Park commissioners approved the restoration of Lake Calhoun’s Dakota name Wednesday, a step that may lead to an official name change.
The Minneapolis Park and Recreation Board’s 6-0 vote came as part of the Calhoun/Bde Maka Ska-Harriet Master Plan, a roadmap for improvements to parkland over the next 25 years. Though the board lacks the authority to officially change the name of the lake to Bde Maka Ska, commissioners are advocating Hennepin County, the Minnesota Department of Natural Resources and any other forum to approve the name.
The support comes after several years of campaigning from residents, activists and Native American groups to drop the name of Calhoun, a former vice president and proponent of slavery. Recently, Yale University dropped Calhoun’s name from a residential college.
The board has previously recognized the Dakota name with updated signage around the Southwest Minneapolis lake. Bde Maka Ska, which is pronounced “b-day ma-kha skah” according to the Dakota Language Society, means “White Earth Lake” in Dakota.
District 6 Commissioner Brad Bourn, who represents much of the area around the lake, said the measure was a “fitting tribute” to the Civil War veterans buried in Lakewood Cemetery, people persecuted during the U.S.-Dakota War of 1862 and people who want to create a more inclusive park system.
“This is one of the best things we can do to start healing some of those wounds that are more than 150 years old in our history,” he said. “To all the people that have come forward to work on this issue over the years, over 100-plus years: Thank you. This isn’t the Park Board’s motion. This is your motion. Thank you. This is the most important thing on the Park Board that I’ve ever been a part of.”
The measure raises the question if private businesses and other parties will remove Calhoun from their titles. One business, ECCO’s Perennial Cycle, has already dropped the lake’s name. The board’s vote will not change the name of nearby streets like Calhoun Parkway, East Calhoun Parkway and West Calhoun Parkway due to public safety issues, the board said in a statement.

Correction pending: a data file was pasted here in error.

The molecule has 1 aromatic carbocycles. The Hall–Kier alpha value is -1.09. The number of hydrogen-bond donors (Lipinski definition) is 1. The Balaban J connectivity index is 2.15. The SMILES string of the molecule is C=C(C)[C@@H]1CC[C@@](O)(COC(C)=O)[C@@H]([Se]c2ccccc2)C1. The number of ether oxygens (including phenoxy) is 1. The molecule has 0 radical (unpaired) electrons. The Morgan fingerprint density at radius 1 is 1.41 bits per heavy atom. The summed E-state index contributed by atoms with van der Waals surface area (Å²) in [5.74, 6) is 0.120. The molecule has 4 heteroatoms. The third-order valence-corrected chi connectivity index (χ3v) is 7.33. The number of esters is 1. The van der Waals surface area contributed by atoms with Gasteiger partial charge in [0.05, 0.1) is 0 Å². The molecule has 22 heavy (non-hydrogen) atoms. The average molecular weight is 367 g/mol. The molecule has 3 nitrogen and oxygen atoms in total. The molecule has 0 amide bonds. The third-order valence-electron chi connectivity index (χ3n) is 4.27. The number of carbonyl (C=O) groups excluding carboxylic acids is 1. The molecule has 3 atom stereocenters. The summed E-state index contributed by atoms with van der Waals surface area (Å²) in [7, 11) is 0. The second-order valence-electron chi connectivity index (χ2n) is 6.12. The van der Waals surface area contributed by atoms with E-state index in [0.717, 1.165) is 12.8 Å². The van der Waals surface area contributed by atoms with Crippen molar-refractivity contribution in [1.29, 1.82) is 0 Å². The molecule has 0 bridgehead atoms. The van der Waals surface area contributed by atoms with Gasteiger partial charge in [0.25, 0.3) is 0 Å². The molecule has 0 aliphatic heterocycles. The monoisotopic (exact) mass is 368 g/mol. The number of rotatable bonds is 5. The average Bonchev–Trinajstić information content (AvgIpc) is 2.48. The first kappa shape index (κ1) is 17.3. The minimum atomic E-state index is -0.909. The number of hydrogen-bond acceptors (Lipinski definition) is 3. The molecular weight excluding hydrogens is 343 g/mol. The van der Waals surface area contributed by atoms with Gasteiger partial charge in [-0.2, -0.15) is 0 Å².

If the Hennepin County Board of Commissioners approves the name change, it would then move to the DNR to drop the lake’s name for Bde Maka Ska. The DNR would then submit an appeal to the U.S. Board of Geographic Names for final approval, according to the Park Board.
The name change came up as part of a recommendation from the board’s Community Advisory Committee, a 26-member group of appointed residents that helped craft the Calhoun/Bde Maka Ska-Harriet Master Plan. The document plans and prioritizes an estimated $126 million in potential short-term and long-term improvements to the area, likely the most visited regional park in the state with an estimated five million visits annually.
The board has already allocated $3.7 million to improve trails and accessibility around the two lakes and will complete the work this summer. Trails are the most used part of the park with as about four in five visitors come for the trails.
The plan also calls for relocating boat launches, the sailing school and club facilities away from the northeast corner of the lake and building new ones in the northwest corner. A lofty, yet long-awaited proposal is a land bridge or green lid over West Lake Street between Lake Calhoun and Lake of the Isles.
At Lake Harriet, the plan includes the relocation of a bicycle trail to the perimeter around the Lake Harriet Bandshell and building a pier over the lake. It also lays the groundwork to convert the lower road of Lake Harriet Parkway on the lake’s east side to a two-way bike trail.
The Park Board, City of Minneapolis and members of the Dakota community are planning a public art project to honor Cloud Man, or Mahpiya Wicasta, and Cloud Man Village, a settlement that was on the east side of the lake.
More information on the Calhoun/Bde Maka Ska-Harriet Master Plan is available on the Park Board’s website.